2010-09-01

    Vegans, and to a lesser extent vegetarians, have low average circulating concentrations of vitamin B12; however, the relation between factors such as age or time on these diets and vitamin B12 concentrations is not clear. The objectives of this study were to investigate differences in serum vitamin B12 and folate concentrations between omnivores, vegetarians and vegans and to ascertain whether vitamin B12 concentrations differed by age and time on the diet. A cross-sectional analysis involving 689 men (226 omnivores, 231 vegetarians and 232 vegans) from the European Prospective Investigation into Cancer and Nutrition Oxford cohort. Mean serum vitamin B12 was highest among omnivores (281, 95% CI: 270-292 pmol/l), intermediate among vegetarians (182, 95% CI: 175-189 pmol/l) and lowest among vegans (122, 95% CI: 117-127 pmol/l). In all, 52% of vegans, 7% of vegetarians and one omnivore were classified as vitamin B12 deficient (defined as serum vitamin B12 vegan diet and serum vitamin B12. In contrast, folate concentrations were highest among vegans, intermediate among vegetarians and lowest among omnivores, but only two men (both omnivores) were categorized as folate deficient (defined as serum folate Vegans have lower vitamin B12 concentrations, but higher folate concentrations, than vegetarians and omnivores. Half of the vegans were categorized as vitamin B12 deficient and would be expected to have a higher risk of developing clinical symptoms related to vitamin B12 deficiency.

  1. Standardized screening for periodontitis as an integral part of multidisciplinary management of adults with type 2 diabetes: an observational cross-sectional study of cohorts in the USA and UK.

    Science.gov (United States)

    Pumerantz, Andrew S; Bissett, Susan M; Dong, Fanglong; Ochoa, Cesar; Wassall, Rebecca R; Davila, Heidi; Barbee, Melanie; Nguyen, John; Vila, Pamela; Preshaw, Philip M

    2017-01-01

    To determine prevalence and factors predictive of periodontitis by using a standardized assessment model in adults with type 2 diabetes. We performed an observational cross-sectional study to determine the burden of periodontitis in adults with type 2 diabetes attending urban, ambulatory referral centers in the USA and UK. Full-mouth probing was performed and periodontitis was diagnosed based on either a low (≥5 mm at ≥1 site) or high pocket probing-depth threshold (≥6 mm at ≥1 site). Results were stratified into a five-stage schema and integrated with other clinical variables into the novel Diabetes Cross-Disciplinary Index to function as a balanced health scorecard. Corresponding demographic and routinely collected health data were obtained and comparisons were made between patients with and without periodontitis. Multivariable logistic regression was performed to identify factors predictive of the presence or absence of periodontitis. Between our two cohorts, 253 patients were screened. Caucasians comprised >90% and Hispanic Americans >75% of the UK and US cohorts, respectively. Males and females were equally distributed; mean age was 53.6±11 years; and 17 (6.7%) were edentulous. Of the 236 dentate patients, 128 (54.2%) had periodontitis by low threshold and 57 (24.2%) by high threshold. Just 17 (7.2%) were periodontally healthy. No significant differences in age, HbA1c, blood pressure, body mass index, low-density lipoprotein cholesterol, or smoking status (all p>0.05) were identified between those with or without periodontitis (regardless of threshold) and none was found to be a significant predictor of disease. Periodontitis is frequent in adults with type 2 diabetes and all should be screened. Periodontal health status can be visualized with other comorbidities and complications using a novel balanced scorecard that could facilitate patient-clinician communication, shared decision-making, and prioritization of individual healthcare needs.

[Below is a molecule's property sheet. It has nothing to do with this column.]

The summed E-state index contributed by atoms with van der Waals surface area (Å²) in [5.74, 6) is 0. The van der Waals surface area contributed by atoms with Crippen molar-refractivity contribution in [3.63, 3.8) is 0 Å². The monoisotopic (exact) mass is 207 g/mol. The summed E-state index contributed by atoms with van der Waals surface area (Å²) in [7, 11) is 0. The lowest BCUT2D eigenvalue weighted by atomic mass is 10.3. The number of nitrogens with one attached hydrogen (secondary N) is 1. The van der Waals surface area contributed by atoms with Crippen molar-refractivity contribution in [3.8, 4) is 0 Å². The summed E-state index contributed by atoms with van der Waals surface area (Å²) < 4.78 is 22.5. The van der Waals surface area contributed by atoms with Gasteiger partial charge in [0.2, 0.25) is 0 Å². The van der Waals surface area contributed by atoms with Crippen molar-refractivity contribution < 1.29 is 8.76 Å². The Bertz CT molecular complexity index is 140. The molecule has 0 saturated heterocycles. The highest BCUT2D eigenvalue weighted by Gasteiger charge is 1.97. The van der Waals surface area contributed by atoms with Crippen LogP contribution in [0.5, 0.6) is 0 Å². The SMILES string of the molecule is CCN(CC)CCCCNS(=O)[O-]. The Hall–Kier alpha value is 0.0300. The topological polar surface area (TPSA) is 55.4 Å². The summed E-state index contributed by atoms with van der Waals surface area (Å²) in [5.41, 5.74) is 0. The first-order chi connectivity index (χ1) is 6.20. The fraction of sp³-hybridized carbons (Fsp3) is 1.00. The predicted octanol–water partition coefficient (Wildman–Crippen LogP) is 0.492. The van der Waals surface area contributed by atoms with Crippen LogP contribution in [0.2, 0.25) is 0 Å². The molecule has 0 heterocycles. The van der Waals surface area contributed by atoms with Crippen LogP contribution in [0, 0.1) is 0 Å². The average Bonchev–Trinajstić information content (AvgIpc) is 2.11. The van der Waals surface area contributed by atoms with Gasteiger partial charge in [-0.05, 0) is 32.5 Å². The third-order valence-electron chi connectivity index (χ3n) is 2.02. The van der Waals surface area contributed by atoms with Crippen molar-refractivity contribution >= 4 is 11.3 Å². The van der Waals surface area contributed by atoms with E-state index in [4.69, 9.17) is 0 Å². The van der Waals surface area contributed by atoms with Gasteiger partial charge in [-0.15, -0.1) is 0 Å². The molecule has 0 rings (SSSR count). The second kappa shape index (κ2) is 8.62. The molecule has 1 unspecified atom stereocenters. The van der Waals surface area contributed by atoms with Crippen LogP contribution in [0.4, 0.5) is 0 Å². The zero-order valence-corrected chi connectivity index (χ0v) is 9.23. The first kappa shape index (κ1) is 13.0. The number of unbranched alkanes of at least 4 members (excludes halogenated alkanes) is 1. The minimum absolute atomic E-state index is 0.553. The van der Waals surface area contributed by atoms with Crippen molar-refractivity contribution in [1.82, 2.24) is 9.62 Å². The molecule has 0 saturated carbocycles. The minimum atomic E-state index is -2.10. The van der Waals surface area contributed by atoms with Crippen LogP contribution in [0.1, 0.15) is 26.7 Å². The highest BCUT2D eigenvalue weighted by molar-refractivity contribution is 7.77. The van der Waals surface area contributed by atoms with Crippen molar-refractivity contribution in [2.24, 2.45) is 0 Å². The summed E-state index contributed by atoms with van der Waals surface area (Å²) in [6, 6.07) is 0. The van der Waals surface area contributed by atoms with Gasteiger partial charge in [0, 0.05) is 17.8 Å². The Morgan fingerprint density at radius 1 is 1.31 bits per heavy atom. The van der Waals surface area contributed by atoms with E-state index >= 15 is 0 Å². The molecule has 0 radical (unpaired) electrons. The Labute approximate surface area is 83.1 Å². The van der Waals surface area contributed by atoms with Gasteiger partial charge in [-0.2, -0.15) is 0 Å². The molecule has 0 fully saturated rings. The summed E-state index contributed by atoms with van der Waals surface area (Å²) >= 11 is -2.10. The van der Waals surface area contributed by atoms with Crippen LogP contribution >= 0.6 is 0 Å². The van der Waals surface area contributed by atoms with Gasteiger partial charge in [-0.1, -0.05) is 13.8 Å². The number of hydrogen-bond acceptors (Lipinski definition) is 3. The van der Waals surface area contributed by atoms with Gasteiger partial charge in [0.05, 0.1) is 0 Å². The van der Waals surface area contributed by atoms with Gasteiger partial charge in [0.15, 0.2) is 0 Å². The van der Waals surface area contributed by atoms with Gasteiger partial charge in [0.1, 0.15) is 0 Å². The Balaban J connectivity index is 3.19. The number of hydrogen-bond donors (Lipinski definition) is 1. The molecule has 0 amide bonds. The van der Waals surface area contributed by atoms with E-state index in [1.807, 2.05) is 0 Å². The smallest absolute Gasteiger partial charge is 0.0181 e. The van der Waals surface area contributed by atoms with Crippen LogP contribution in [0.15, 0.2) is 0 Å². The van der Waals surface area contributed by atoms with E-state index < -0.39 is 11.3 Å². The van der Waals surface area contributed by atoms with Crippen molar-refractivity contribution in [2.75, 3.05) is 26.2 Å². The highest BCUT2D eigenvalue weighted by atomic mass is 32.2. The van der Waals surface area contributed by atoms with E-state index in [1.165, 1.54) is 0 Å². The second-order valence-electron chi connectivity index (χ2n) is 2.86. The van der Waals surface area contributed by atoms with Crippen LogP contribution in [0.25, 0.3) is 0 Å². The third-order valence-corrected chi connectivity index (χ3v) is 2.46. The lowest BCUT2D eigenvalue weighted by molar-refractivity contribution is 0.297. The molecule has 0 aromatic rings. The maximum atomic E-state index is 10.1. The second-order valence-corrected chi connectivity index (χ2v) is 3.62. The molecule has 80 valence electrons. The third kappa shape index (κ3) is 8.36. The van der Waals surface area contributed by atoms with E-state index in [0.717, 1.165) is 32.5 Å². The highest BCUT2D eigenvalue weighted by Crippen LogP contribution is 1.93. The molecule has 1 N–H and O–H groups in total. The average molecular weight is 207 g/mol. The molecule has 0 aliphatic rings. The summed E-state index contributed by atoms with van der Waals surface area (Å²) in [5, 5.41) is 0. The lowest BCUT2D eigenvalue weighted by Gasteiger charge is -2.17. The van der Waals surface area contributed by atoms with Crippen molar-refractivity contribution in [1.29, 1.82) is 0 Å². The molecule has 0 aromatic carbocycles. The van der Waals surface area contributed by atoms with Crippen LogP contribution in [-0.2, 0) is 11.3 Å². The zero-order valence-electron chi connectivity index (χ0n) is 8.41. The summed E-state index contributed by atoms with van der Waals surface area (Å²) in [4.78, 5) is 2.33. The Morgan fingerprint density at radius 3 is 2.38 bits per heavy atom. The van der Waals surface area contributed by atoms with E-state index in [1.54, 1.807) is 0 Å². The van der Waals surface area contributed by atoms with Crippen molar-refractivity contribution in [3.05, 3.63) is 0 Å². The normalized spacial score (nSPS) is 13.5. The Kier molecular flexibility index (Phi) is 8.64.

2. Hyperhomocysteinemia, methylenetetrahydrofolate reductase c.677C>T polymorphism and risk of cancer: cross-sectional and prospective studies and meta-analyses of 75,000 cases and 93,000 controls

    DEFF Research Database (Denmark)

    Zacho, Jeppe; Yazdanyar, Shiva; Bojesen, Stig E

    2011-01-01